An exploratory analysis of states' inheritance law changes between 1961 and 1990 was conducted in order to discern major trends and their implications for older families. Results suggested that states were modifying their laws in ways similar to suggestions of the law community's Uniform Probate Code, with about one third of the states adopting the Code itself. Consequently, inheritance law has become less traditional and paternalistic and more like "facilitative law," that is, flexible, accommodating, and supportive of family autonomy and decisionmaking authority. These changes and new laws that simplify procedures, protect the dependent and vulnerable, treat marital property more like community property, recognize variant family forms, and enable extrafamilial bequests, may serve to minimize family disruption, conserve resources, and allow families to tailor property divisions and procedures to particular needs and wishes. An impact study is proposed for disclosing the actual effects on inheritance law reforms. Also, while trends observed in this study were fairly evident, states' adoption of new laws was uneven and selective, inviting continuing trend analyses and further research into the reasons for interstate variation.

  13. Phenotype as Agent for Epigenetic Inheritance

    PubMed Central

    Torday, John S.; Miller, William B.

    2016-01-01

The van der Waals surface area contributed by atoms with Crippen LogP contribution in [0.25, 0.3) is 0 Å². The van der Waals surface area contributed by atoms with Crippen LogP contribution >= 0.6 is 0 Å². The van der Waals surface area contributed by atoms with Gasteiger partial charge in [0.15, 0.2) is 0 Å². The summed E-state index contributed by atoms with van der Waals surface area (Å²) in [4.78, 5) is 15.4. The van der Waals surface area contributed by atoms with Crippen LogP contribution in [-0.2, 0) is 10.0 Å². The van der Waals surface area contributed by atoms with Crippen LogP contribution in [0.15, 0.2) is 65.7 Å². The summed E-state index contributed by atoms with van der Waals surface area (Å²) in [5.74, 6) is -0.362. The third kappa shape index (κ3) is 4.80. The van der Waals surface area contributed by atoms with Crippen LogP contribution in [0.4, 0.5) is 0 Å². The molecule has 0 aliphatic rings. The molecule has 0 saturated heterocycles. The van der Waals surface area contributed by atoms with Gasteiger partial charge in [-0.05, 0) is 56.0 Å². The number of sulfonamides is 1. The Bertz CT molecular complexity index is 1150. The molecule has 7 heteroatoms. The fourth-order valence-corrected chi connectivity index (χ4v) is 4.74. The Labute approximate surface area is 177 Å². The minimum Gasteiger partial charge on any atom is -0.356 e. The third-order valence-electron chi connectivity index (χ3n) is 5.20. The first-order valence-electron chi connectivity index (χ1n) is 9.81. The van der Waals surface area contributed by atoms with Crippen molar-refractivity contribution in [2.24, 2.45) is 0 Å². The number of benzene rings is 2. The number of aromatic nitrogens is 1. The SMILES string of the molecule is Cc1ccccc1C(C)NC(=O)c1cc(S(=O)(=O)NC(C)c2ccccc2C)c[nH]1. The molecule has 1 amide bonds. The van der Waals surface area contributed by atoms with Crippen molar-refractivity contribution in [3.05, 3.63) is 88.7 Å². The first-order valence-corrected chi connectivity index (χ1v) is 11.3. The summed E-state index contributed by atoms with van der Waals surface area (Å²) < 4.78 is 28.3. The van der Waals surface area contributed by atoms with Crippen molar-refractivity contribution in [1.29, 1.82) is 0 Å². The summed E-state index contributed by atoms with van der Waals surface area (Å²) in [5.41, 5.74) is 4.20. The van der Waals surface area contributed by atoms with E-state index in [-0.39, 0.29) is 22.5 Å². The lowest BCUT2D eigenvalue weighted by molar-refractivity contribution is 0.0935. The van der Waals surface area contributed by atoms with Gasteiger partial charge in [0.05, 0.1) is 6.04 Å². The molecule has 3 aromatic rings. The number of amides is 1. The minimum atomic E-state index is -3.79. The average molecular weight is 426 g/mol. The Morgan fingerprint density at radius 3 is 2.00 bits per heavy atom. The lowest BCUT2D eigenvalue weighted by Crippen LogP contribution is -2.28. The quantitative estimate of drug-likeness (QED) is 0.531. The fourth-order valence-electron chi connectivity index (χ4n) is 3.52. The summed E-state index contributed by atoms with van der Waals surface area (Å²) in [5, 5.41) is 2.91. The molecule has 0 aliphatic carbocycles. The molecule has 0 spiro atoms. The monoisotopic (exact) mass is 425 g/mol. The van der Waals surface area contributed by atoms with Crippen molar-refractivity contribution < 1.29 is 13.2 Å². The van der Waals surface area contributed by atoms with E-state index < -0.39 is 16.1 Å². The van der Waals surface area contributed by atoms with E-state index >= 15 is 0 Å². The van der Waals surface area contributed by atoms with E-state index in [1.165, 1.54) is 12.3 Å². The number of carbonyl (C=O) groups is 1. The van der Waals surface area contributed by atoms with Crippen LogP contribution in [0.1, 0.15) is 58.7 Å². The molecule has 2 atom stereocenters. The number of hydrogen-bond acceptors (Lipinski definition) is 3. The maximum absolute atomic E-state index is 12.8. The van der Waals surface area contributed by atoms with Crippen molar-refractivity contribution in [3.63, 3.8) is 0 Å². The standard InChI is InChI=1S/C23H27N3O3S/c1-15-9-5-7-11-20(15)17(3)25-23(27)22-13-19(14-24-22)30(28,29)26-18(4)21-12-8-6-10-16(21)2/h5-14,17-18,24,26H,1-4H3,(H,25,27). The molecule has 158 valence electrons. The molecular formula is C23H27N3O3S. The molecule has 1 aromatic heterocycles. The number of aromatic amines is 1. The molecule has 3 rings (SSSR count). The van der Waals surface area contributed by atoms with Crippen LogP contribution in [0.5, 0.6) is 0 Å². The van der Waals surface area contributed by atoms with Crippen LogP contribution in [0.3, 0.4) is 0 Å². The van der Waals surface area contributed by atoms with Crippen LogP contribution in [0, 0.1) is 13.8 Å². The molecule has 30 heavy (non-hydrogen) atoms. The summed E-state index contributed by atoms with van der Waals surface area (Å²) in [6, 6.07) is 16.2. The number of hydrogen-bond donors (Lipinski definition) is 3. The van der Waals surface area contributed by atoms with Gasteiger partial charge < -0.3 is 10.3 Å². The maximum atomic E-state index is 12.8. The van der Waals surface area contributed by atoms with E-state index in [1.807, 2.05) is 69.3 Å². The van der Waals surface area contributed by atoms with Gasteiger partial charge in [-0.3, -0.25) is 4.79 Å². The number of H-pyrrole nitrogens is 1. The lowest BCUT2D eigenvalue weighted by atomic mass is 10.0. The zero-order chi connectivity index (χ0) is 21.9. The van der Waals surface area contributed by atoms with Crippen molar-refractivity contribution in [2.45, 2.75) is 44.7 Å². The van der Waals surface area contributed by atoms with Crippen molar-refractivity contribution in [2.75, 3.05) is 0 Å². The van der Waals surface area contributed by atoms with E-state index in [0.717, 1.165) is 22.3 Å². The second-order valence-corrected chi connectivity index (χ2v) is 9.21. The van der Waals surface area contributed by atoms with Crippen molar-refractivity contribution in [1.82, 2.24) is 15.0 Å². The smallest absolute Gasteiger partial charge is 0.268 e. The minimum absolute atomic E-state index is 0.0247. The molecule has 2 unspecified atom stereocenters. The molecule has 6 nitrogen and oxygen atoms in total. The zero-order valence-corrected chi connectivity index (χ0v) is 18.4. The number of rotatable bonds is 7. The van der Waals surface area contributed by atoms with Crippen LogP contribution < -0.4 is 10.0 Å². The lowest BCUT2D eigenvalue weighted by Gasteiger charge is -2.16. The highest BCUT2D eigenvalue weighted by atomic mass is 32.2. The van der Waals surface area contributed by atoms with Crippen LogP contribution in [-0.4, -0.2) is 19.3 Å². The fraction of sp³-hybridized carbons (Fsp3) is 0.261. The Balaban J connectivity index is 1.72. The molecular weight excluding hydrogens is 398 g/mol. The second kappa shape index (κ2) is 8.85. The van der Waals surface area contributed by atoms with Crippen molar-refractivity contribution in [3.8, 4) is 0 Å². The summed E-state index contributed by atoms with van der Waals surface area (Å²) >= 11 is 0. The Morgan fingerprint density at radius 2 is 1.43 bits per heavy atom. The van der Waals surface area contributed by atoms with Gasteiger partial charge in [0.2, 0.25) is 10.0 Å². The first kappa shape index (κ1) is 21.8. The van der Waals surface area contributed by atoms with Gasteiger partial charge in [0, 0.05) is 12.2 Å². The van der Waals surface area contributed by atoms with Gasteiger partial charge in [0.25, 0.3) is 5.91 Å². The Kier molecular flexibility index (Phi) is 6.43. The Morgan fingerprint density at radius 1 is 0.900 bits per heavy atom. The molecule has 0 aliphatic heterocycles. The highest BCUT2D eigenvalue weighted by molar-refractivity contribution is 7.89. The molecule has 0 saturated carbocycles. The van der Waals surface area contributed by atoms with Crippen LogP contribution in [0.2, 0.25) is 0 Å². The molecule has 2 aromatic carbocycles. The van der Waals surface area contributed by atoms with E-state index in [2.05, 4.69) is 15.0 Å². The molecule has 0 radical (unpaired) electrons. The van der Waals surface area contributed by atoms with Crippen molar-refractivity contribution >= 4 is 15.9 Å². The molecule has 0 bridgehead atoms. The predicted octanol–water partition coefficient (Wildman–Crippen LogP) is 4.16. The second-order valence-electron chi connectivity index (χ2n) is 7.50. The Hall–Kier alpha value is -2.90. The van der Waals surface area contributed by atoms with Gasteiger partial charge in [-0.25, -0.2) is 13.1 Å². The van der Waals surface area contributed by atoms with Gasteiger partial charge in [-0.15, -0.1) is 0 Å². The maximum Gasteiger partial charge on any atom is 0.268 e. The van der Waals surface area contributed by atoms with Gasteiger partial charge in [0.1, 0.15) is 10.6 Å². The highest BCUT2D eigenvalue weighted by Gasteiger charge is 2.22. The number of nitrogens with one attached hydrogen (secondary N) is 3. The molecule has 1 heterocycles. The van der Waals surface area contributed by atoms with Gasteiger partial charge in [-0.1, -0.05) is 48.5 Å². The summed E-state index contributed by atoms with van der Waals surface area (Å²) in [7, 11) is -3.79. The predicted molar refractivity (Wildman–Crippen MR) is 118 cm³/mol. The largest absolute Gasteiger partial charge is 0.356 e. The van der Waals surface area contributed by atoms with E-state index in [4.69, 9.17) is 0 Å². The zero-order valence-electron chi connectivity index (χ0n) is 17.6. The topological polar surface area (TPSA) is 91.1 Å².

The conventional understanding of phenotype is as a derivative of descent with modification through Darwinian random mutation and natural selection. Recent research has revealed Lamarckian inheritance as a major transgenerational mechanism for environmental action on genomes whose extent is determined, in significant part, by germ line cells during meiosis and subsequent stages of embryological development. In consequence, the role of phenotype can productively be reconsidered. The possibility that phenotype is directed towards the effective acquisition of epigenetic marks in consistent reciprocation with the environment during the life cycle of an organism is explored. It is proposed that phenotype is an active agent in niche construction for the active acquisition of epigenetic marks as a dominant evolutionary mechanism rather than a consequence of Darwinian selection towards reproductive success. The reproductive phase of the life cycle can then be appraised as a robust framework in which epigenetic inheritance is entrained to affect growth and development in continued reciprocal responsiveness to environmental stresses. Furthermore, as first principles of physiology determine the limits of epigenetic inheritance, a coherent justification can thereby be provided for the obligate return of all multicellular eukaryotes to the unicellular state. PMID:27399791